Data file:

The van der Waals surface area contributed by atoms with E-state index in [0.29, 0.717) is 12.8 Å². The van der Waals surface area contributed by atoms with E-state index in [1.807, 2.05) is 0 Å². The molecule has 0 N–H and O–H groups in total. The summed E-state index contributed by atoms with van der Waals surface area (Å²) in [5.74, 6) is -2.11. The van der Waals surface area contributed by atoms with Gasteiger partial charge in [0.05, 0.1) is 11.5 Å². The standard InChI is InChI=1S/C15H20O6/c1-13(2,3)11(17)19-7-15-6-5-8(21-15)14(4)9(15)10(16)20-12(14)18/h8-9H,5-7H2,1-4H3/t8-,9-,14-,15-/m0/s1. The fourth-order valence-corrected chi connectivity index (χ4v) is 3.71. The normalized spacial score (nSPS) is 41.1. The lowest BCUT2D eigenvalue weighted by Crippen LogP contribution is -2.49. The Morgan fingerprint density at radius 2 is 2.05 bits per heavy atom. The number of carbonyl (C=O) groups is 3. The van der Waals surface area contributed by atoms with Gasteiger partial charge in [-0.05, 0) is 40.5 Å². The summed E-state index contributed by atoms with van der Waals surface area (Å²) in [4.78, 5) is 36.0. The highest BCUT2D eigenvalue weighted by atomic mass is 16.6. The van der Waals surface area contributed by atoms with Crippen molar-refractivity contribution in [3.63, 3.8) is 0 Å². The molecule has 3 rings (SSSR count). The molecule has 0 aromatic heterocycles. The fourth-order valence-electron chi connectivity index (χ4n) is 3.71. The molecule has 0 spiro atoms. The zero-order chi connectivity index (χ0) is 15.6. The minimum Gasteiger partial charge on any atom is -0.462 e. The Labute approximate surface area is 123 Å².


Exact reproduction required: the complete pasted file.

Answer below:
The van der Waals surface area contributed by atoms with E-state index in [0.29, 0.717) is 12.8 Å². The van der Waals surface area contributed by atoms with E-state index in [1.807, 2.05) is 0 Å². The molecule has 0 N–H and O–H groups in total. The summed E-state index contributed by atoms with van der Waals surface area (Å²) in [5.74, 6) is -2.11. The van der Waals surface area contributed by atoms with Gasteiger partial charge in [0.05, 0.1) is 11.5 Å². The standard InChI is InChI=1S/C15H20O6/c1-13(2,3)11(17)19-7-15-6-5-8(21-15)14(4)9(15)10(16)20-12(14)18/h8-9H,5-7H2,1-4H3/t8-,9-,14-,15-/m0/s1. The fourth-order valence-corrected chi connectivity index (χ4v) is 3.71. The normalized spacial score (nSPS) is 41.1. The lowest BCUT2D eigenvalue weighted by Crippen LogP contribution is -2.49. The Morgan fingerprint density at radius 2 is 2.05 bits per heavy atom. The number of carbonyl (C=O) groups is 3. The van der Waals surface area contributed by atoms with Gasteiger partial charge in [-0.05, 0) is 40.5 Å². The summed E-state index contributed by atoms with van der Waals surface area (Å²) in [4.78, 5) is 36.0. The highest BCUT2D eigenvalue weighted by atomic mass is 16.6. The van der Waals surface area contributed by atoms with Crippen molar-refractivity contribution in [3.63, 3.8) is 0 Å². The molecule has 3 rings (SSSR count). The molecule has 0 aromatic heterocycles. The fourth-order valence-electron chi connectivity index (χ4n) is 3.71. The molecule has 0 spiro atoms. The zero-order chi connectivity index (χ0) is 15.6. The minimum Gasteiger partial charge on any atom is -0.462 e. The Labute approximate surface area is 123 Å².